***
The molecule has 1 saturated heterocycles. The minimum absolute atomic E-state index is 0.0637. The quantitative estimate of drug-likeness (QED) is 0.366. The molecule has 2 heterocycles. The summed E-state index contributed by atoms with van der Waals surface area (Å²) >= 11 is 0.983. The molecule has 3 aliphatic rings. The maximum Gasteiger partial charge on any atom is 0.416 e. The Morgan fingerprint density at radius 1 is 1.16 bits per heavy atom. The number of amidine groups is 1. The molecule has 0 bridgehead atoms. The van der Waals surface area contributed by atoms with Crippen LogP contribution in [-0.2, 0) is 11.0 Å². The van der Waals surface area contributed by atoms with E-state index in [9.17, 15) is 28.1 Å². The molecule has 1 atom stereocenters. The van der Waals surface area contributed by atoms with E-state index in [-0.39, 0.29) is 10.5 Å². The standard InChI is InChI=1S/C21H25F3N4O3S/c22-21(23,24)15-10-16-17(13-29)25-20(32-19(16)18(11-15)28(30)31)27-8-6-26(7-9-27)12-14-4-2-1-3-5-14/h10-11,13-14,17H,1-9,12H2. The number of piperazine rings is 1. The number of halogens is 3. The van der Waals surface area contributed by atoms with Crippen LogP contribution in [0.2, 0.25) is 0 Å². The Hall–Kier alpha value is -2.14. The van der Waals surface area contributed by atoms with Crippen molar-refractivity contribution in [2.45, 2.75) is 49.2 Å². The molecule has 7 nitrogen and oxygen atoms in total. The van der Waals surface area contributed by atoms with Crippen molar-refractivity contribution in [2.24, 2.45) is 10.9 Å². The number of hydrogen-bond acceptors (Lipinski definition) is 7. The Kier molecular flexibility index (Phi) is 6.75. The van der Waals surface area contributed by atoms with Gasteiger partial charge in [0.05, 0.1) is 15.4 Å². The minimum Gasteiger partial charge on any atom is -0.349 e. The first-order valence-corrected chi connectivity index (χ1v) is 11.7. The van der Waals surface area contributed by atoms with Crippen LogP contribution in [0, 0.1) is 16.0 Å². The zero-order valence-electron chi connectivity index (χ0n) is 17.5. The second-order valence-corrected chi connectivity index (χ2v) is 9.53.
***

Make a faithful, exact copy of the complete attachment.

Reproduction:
The molecule has 1 saturated heterocycles. The minimum absolute atomic E-state index is 0.0637. The quantitative estimate of drug-likeness (QED) is 0.366. The molecule has 2 heterocycles. The summed E-state index contributed by atoms with van der Waals surface area (Å²) >= 11 is 0.983. The molecule has 3 aliphatic rings. The maximum Gasteiger partial charge on any atom is 0.416 e. The Morgan fingerprint density at radius 1 is 1.16 bits per heavy atom. The number of amidine groups is 1. The molecule has 0 bridgehead atoms. The van der Waals surface area contributed by atoms with Crippen LogP contribution in [-0.2, 0) is 11.0 Å². The van der Waals surface area contributed by atoms with E-state index in [9.17, 15) is 28.1 Å². The molecule has 1 atom stereocenters. The van der Waals surface area contributed by atoms with E-state index in [-0.39, 0.29) is 10.5 Å². The standard InChI is InChI=1S/C21H25F3N4O3S/c22-21(23,24)15-10-16-17(13-29)25-20(32-19(16)18(11-15)28(30)31)27-8-6-26(7-9-27)12-14-4-2-1-3-5-14/h10-11,13-14,17H,1-9,12H2. The number of piperazine rings is 1. The number of halogens is 3. The van der Waals surface area contributed by atoms with Crippen LogP contribution in [0.2, 0.25) is 0 Å². The Hall–Kier alpha value is -2.14. The van der Waals surface area contributed by atoms with Crippen molar-refractivity contribution in [2.45, 2.75) is 49.2 Å². The molecule has 7 nitrogen and oxygen atoms in total. The van der Waals surface area contributed by atoms with Crippen molar-refractivity contribution in [2.24, 2.45) is 10.9 Å². The number of hydrogen-bond acceptors (Lipinski definition) is 7. The Kier molecular flexibility index (Phi) is 6.75. The van der Waals surface area contributed by atoms with Gasteiger partial charge in [0.05, 0.1) is 15.4 Å². The minimum Gasteiger partial charge on any atom is -0.349 e. The first-order valence-corrected chi connectivity index (χ1v) is 11.7. The van der Waals surface area contributed by atoms with Crippen LogP contribution in [0, 0.1) is 16.0 Å². The zero-order valence-electron chi connectivity index (χ0n) is 17.5. The second-order valence-corrected chi connectivity index (χ2v) is 9.53.